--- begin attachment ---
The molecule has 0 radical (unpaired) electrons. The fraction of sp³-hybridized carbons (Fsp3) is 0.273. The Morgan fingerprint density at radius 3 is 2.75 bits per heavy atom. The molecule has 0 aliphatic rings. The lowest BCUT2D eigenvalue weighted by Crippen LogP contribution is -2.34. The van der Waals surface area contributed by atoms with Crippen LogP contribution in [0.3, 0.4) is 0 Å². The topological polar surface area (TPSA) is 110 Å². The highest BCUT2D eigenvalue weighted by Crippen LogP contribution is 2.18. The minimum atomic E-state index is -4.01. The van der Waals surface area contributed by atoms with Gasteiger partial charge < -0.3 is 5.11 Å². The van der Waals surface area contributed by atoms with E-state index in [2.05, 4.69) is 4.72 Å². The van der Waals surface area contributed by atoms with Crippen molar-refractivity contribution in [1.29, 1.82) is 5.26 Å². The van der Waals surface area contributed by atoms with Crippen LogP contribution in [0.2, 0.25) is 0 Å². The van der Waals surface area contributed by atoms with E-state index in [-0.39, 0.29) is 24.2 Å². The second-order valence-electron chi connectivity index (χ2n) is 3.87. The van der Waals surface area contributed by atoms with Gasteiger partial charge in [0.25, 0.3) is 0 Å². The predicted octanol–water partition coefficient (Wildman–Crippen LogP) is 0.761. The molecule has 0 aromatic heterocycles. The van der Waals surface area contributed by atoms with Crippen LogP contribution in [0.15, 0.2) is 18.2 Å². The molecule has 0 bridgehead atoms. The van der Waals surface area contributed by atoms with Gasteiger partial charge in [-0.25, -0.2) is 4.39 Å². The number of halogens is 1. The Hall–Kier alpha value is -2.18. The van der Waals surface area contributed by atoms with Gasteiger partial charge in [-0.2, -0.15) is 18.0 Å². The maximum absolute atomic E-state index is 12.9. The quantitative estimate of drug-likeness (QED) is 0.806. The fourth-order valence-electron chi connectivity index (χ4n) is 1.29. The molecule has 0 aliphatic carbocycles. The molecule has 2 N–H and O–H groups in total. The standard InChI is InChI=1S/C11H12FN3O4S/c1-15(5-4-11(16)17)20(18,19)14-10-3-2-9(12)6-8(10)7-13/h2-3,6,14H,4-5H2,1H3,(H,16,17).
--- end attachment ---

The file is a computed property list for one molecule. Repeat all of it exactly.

The molecule has 0 radical (unpaired) electrons. The fraction of sp³-hybridized carbons (Fsp3) is 0.273. The Morgan fingerprint density at radius 3 is 2.75 bits per heavy atom. The molecule has 0 aliphatic rings. The lowest BCUT2D eigenvalue weighted by Crippen LogP contribution is -2.34. The van der Waals surface area contributed by atoms with Crippen LogP contribution in [0.3, 0.4) is 0 Å². The topological polar surface area (TPSA) is 110 Å². The highest BCUT2D eigenvalue weighted by Crippen LogP contribution is 2.18. The minimum atomic E-state index is -4.01. The van der Waals surface area contributed by atoms with Gasteiger partial charge < -0.3 is 5.11 Å². The van der Waals surface area contributed by atoms with E-state index in [2.05, 4.69) is 4.72 Å². The van der Waals surface area contributed by atoms with Crippen molar-refractivity contribution in [1.29, 1.82) is 5.26 Å². The van der Waals surface area contributed by atoms with Crippen LogP contribution in [0.2, 0.25) is 0 Å². The van der Waals surface area contributed by atoms with E-state index in [-0.39, 0.29) is 24.2 Å². The second-order valence-electron chi connectivity index (χ2n) is 3.87. The van der Waals surface area contributed by atoms with Gasteiger partial charge in [0.25, 0.3) is 0 Å². The predicted octanol–water partition coefficient (Wildman–Crippen LogP) is 0.761. The molecule has 0 aromatic heterocycles. The van der Waals surface area contributed by atoms with Crippen LogP contribution in [0.15, 0.2) is 18.2 Å². The molecule has 0 bridgehead atoms. The van der Waals surface area contributed by atoms with Gasteiger partial charge in [-0.25, -0.2) is 4.39 Å². The number of halogens is 1. The Hall–Kier alpha value is -2.18. The van der Waals surface area contributed by atoms with Gasteiger partial charge in [-0.2, -0.15) is 18.0 Å². The maximum absolute atomic E-state index is 12.9. The quantitative estimate of drug-likeness (QED) is 0.806. The fourth-order valence-electron chi connectivity index (χ4n) is 1.29. The molecule has 0 aliphatic carbocycles. The molecule has 2 N–H and O–H groups in total. The standard InChI is InChI=1S/C11H12FN3O4S/c1-15(5-4-11(16)17)20(18,19)14-10-3-2-9(12)6-8(10)7-13/h2-3,6,14H,4-5H2,1H3,(H,16,17).